Referring to the drawings, there is shown in Fig. 1 a combined cargoand combat eld pack comprising a combat pack or bag A and a cargo bagL or pack B. Both of these bags are constructed from cotton duck of suilcient weight to makethem sturdy and durable. The bag A is of the conventional pouch type, having a rectangular body Ill with front panel I I and back panel I2,Vand a cover y I3. A` pair of suspension straps I4 is secured to the cover. Each suspension strap It consists of an elongated web strap to which is secured at one 3 end a bar buckle I5, While the other end IB is preferably tipped by a. iiat ferrule. The end of strap I4 which carries bar buckle I5 extends to the lower edge of cover I3, while the opposite ends of strap I4 depend freely from the back p0rtion I2 of the bag. These ferrule-tipped free ends I6 are adaptedto be insertedl into bar buckles I6 of a pair of Suspenders Il. A second pair of web straps I9 is sewn to the front panel II of bag A; each Web strap carries at its one end" a bar buckle 2D and D-ring 2l, and is preferably ferrule tipped at its other end 22. The pair of web straps I9 is fastened to front panelY II o fy bag A in such a manner that a free end 22 extends upwardly for engagement with; bag buckle., i 5. for the purpose of closing the cover I 3 (which carries web straps I4 and bar buckles I5). A pair of conventional snap hooks 23 attached; to the` free 4 in order to lighten the weight on the wearers shoulders by transferring part of the Weight of the pack to the lower back muscles.
In packing the bags A and B, it will be found advantageous to place such articles in bag A as are necessary in hand-to-hand combat operations, While articles less urgently needed are placed in bag B; Thus, when the soldier finds himself encumbered by the combined Weight of f pack bags A and B during combat, he will detach bag B.: by simply unthreading the free ends 29 and 3i! of web Straps 28 of bag B from their bar buckles` on bagl A, and change the engagement of snap hooks 23 of Suspenders I'I from ends of Suspenders I'l may releasably engage,
D-rings 2 I, thereby enabling the bag to be carried Qa tbewearers back..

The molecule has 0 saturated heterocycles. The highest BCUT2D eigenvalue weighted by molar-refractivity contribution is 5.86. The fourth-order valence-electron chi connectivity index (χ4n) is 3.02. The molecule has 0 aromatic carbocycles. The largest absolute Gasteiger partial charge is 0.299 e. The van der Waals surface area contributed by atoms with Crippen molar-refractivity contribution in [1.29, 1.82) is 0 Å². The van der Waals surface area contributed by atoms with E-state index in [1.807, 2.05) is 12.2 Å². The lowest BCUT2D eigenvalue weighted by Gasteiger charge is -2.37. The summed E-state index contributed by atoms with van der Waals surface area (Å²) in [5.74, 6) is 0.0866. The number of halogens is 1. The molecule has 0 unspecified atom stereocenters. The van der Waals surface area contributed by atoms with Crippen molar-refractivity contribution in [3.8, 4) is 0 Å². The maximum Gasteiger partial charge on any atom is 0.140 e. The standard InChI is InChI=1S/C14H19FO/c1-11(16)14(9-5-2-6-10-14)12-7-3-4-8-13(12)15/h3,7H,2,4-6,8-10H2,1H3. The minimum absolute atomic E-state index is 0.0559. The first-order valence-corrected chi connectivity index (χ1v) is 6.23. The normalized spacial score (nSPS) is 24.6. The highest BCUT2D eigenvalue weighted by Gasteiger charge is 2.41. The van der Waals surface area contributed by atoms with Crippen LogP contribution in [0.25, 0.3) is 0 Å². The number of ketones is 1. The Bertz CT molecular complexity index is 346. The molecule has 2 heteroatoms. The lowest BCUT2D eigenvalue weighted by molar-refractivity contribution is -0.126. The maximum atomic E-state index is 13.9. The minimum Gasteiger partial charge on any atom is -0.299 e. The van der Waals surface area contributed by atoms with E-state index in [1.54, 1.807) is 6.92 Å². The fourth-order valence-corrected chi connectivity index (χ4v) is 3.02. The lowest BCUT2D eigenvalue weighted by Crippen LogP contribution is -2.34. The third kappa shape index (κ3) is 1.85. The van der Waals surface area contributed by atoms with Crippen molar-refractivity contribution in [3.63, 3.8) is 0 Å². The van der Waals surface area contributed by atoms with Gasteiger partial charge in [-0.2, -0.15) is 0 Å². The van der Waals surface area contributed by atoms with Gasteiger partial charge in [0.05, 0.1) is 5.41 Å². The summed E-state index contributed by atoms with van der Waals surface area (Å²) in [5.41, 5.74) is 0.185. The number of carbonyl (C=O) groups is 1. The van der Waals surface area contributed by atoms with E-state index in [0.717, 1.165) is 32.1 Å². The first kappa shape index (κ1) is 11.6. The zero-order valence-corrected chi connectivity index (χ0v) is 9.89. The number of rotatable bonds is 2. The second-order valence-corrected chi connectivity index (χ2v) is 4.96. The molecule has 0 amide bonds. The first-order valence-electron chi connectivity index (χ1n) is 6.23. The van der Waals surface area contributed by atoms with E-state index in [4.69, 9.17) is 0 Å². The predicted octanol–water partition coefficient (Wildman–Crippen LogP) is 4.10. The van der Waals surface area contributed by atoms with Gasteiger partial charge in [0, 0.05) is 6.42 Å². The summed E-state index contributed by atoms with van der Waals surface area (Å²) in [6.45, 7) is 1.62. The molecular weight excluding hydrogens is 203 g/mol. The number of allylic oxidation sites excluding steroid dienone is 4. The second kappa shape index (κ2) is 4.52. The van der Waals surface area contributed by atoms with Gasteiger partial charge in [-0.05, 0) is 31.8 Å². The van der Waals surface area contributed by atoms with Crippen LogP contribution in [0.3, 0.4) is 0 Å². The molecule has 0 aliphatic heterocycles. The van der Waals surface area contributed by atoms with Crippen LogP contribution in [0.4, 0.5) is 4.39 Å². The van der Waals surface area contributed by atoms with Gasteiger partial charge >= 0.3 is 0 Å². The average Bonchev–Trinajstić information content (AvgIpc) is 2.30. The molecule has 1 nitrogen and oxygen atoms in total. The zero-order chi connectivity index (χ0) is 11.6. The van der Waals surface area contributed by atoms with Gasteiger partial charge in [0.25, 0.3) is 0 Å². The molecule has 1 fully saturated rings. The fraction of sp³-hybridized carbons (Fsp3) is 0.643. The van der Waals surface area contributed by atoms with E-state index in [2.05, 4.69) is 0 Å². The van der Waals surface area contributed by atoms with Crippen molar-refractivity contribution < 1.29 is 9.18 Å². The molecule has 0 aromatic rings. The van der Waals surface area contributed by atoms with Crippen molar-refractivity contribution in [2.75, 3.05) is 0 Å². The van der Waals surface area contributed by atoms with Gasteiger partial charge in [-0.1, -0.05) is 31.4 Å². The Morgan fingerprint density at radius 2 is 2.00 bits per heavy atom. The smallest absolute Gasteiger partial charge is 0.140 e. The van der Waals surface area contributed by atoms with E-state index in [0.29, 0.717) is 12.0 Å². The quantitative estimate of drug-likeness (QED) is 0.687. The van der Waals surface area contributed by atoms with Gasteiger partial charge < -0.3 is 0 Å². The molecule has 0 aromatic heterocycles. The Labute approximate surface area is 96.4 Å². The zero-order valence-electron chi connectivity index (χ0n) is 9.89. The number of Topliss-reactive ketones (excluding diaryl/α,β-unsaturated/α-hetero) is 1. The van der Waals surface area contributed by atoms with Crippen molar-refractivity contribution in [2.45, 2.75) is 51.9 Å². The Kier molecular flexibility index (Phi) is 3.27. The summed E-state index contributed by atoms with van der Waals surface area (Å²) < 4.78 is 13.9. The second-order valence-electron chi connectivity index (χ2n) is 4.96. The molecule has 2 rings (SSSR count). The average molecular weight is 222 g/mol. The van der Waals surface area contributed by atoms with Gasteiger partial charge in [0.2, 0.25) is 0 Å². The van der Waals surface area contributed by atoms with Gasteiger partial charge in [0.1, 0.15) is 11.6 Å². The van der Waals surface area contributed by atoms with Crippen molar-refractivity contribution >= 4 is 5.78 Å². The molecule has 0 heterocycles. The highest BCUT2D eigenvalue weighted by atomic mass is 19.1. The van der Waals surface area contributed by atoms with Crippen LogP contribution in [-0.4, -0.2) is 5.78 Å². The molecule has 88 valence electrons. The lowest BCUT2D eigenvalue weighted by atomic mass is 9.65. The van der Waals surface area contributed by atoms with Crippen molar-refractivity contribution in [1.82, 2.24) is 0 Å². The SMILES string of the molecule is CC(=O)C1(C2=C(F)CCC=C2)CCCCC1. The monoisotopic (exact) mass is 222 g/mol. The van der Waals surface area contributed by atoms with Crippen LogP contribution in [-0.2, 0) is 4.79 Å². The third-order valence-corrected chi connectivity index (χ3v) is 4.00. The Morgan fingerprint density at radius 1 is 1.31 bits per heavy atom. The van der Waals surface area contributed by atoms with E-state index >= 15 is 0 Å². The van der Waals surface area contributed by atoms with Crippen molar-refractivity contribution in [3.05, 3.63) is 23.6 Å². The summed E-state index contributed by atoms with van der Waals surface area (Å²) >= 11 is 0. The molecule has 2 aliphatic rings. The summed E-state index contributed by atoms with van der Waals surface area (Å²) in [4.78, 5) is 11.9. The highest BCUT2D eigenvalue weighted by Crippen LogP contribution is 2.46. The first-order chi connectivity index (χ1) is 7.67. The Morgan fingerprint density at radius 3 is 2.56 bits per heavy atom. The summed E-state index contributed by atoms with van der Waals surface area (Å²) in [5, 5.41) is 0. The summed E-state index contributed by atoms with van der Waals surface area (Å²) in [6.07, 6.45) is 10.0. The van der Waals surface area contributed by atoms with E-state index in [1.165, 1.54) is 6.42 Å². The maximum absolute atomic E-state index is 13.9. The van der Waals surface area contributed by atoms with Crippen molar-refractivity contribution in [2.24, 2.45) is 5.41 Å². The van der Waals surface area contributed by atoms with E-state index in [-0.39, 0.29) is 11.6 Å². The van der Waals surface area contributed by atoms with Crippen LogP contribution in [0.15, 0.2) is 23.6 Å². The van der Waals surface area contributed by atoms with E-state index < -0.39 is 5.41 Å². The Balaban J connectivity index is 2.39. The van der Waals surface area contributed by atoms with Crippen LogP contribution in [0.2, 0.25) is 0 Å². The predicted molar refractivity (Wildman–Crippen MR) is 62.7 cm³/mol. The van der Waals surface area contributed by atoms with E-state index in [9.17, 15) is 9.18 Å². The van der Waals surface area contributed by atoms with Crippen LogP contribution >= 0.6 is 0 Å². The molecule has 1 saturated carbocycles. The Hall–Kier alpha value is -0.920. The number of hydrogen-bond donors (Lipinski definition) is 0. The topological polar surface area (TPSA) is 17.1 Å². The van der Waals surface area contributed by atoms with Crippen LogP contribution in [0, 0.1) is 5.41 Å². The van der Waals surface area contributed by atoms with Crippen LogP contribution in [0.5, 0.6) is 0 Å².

either. by itself, or together with second bas B will be,A presently. described .with particular emphasis on thevmeans for;V removablyconnecting itl to. rst. bag; A.`
The second or utility bag B has a'y rectangular front, paneL` a rectangular back panel, and a cover. 24. Two pairs of bar bucklesv 25, 26 are fastened-tothe `topt cover 2.4, and a third pair of bar bucklesfZ]w is. fastened to the free edge of cover.Y 24. A-pair ofweb straps-28 isfastened attheirmiddletothe bottom of bag B, and the freeendsgZSLSiLofweb straps 28 extend upwardly for engagement with bar buckles.25, 2.5-,21 Begg may. thus be closedwithout slide fasteners,
. huttbnsor other means/likelyY to-get out of order or,to.-beco1 ne. lost under conditions Vof .heavy Wear. flexiblegweb, strap-handle 3l. on cover 24 of bagBlprovides aneasymeansfor carrying bag Bin themanner of a handbag.
Whenzit., is desiredto combine bags A `anolB orderv to` carryY tliern` together by means of Suspenders,v I'I, the free.ends29 ofweb straps 28 (on second bag 15;), A are threaded .throughbar i bucklesi ,on rst bag A, as shown in` detail .in Fig. Similarly, ,free ends 38,01? Web straps 2,8arie threaded throughbar buckles 32v atthe bagkpanel 12,01' kbag Ain Ythe manner-shownin Fig, 4. A pair, of., D -rings asis provided .at the bottegrpffsecvndbae B; snap hooks-23 oifsusf ponders I'Iengage Dg-rings 33 Whenbags A and B`, are, Carried in .assembled relation.
To prevent Water,fromL entering into .the bags,
Wehaye provided Va Y Wide circumferential throat inthe ,bspeciiication;,I Throat or sleeve 34' is Vmade of any suitable ilexible water-proofmaterial such as rubber, rubberor plastic-coated canvas, etc.
Ajsleeve orthroat 35"isr'likewise provided onv second` bagmB inthe same mannerand'for the saine purpose as throatv or sleeve 34 Aon bagA.
VvAd ditional straps and buckles maybe ,providecl-onbag A for the attachment in conventional manner of ia blanket'rollybayonet entrenohingy to9l,' and other items ofvequipage. 'Y
An extra pair of snap hooks 36 depending from.
Suspenders I1; may be conventionally engaged; with-a cartridge belt ;orpis to1' .belt (not shown), i
The first bag thus can be closed and-carried Darings: 3.3,. on.. bag-g B to D-rings 2l on bag A.
Inasmuch as Suspenders I' in this position pass under the bottom of bag A, the slack is taken up andno length adjustment of the Suspenders is: necessary.; Bag B is thus completely disengaged, but still closed, and is left behind, to be recpyered later. Where. combat.V conditionspermit, the members of a unit may, advantageously deposit, their bags ,B in one place.. and, markj the site for future. recovery by. service. troops. and redistribution of' thebags to theirv owners, By placingt the usual individual identification marks (nameh Army serial number) on bagBgit's return to the owner is further facilitatedi The. foregoing description of a p referred embodiment-of our combinedfcargo and'comba't lp ack illustrates its structure,'ancl'hseA VIt' WilLbe une derstood that modications; such asreversa'l'of the respectivev positionsiof bar buckles and.` ferruled tips,k or variations in' then dimensioni. and shape of the bags; orothenchanges' mayb'e made ivithoutrimpairing the functionsrofthe'pack. It is therefore` our intention; tolimit' tlieA scope" of our invention only bythe: appended" claims.F4